Two prominent economists, Russ Roberts from the Hoover Institute, and Noah Smith from Stony Brook University, partook in an insightful conversation on Roberts’ podcast EconTalk a few weeks ago. Though they covered many interesting topics, most provoking to me was their discussion regarding whether or not economics is a science (Found from approximately minute 14 to minute
Roberts, a strong neoclassical liberal economist, fell strongly on the side that economics is not a science arguing that “economics is not much of a science in the way that people in everyday English think about it” because “it doesn’t produce reliable empirical relationships that can be used as the basis for economic policy.” Smith, who considers himself a pragmatist in that he is not ideological and makes economic judgements on a case by case basis rather than an adherence to one or multiple schools of thought, argued that economics is a science.
Smith’s argument revolved around the so called “credibility revolution” which is the thought that improved econometric techniques and better research design can take naturally occurring events in the economy and identify what caused them to occur, thereby establishing a cause and effect relationship between economic policy and the outcomes that policy produces.
An example of a “natural experiment” as they are referred to by economists, is implementing a higher minimum wage in one state (Washington for example) while leaving the current minimum wage in another state (Idaho) at its current level and analyzing the effect the policy change has on a Washington town that borders Idaho in comparison to a nearby town in Idaho. An example would be Pullman, WA and Moscow ID, separated by 9 miles.
Though not completely sold by the “credibility revolution” himself, Smith argued that because they can be used to identify causal relationships between policy and economic effects, natural experiments are turning economics into a science in that it can be studied like a natural science.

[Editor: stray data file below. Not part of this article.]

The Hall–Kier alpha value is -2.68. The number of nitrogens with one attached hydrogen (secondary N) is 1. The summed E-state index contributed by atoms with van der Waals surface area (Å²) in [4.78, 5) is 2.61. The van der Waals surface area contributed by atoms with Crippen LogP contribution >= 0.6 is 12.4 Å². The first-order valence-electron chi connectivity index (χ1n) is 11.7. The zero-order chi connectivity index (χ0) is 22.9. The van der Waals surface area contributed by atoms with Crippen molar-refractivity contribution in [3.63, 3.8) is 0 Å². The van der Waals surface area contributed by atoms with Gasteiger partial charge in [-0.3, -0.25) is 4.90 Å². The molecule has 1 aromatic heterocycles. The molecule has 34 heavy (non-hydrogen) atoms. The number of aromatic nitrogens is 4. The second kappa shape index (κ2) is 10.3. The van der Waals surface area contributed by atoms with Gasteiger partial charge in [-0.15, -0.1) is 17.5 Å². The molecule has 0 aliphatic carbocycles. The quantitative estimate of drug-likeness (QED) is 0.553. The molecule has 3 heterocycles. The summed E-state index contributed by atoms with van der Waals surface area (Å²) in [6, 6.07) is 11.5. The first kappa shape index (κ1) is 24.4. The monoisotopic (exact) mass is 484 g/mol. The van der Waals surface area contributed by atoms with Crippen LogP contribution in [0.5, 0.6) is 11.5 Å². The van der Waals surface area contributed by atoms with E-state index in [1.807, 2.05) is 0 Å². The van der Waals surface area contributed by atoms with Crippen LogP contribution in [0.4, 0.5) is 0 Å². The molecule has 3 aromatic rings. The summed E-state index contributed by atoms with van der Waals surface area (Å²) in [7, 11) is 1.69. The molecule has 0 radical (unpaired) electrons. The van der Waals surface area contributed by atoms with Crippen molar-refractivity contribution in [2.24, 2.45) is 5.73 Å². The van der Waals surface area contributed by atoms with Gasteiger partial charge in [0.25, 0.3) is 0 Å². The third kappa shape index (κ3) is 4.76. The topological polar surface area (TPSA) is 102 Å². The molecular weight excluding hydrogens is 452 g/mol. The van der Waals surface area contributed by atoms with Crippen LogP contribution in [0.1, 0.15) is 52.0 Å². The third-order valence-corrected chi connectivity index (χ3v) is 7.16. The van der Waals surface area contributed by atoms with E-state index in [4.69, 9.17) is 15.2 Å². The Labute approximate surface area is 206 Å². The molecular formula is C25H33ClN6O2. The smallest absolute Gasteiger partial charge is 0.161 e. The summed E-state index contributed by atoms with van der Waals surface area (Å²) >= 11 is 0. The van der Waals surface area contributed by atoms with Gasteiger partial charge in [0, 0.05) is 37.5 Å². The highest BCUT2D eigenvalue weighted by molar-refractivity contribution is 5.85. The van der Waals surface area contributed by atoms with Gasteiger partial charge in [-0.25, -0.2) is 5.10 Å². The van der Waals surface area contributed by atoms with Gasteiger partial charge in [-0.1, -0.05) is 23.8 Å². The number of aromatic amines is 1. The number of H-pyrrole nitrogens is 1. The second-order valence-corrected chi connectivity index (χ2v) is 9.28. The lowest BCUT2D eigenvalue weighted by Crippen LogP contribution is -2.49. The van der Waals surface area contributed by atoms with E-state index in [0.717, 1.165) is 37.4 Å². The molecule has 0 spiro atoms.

The idea is that just like a chemist can study the effect of mixing two chemicals together, an economist can study the effect of a progressive tax on the Missouri side of Kansas City versus a flat tax on the Kansas side and use that result to make broader claims about the effects of progressive and flat taxes on the economies of cities. Though this may sound good, I find it hard to imagine that any economist could claim such a project is as cut and dry as it would be in a natural science.
Roberts’ own retort is that economists have strong ideologies and it is very difficult if not impossible to separate one’s priors from empirical data, i.e. economists are prone to confirmation bias. That is, it is a hard ask of any economist not to judge data in such a way that it confirms her general economic theories and beliefs because ideologies are so intertwined with macroeconomics that all data is subject to interpretation – an interesting perspective in its own right.
Personally, I side more with Roberts’ argument. I believe it is hard to label economics as a science because the connections modern econometrics and empiricism can make between economic policies and their outcomes are always up for debate. While a study in a natural science often leads to a conclusive result, there are few studies in economics that can conclusively convince economists that their priors are wrong.
So even though natural experiments can be analyzed and studied, they fail to change economists’ wide ranging views on macro issues. And like I already said, this is unlike a natural science where there are many examples of indisputable results, or at least results that are so close to indisputable that they are able to convince practically everyone. For these reasons I am hard pressed to go so far as to call economics a science.
This is an ongoing debate among economists and it will continue to be as economics continues to shift from a more theoretical practice to an empirical one. Tracking the debate will surely prove to be very interesting.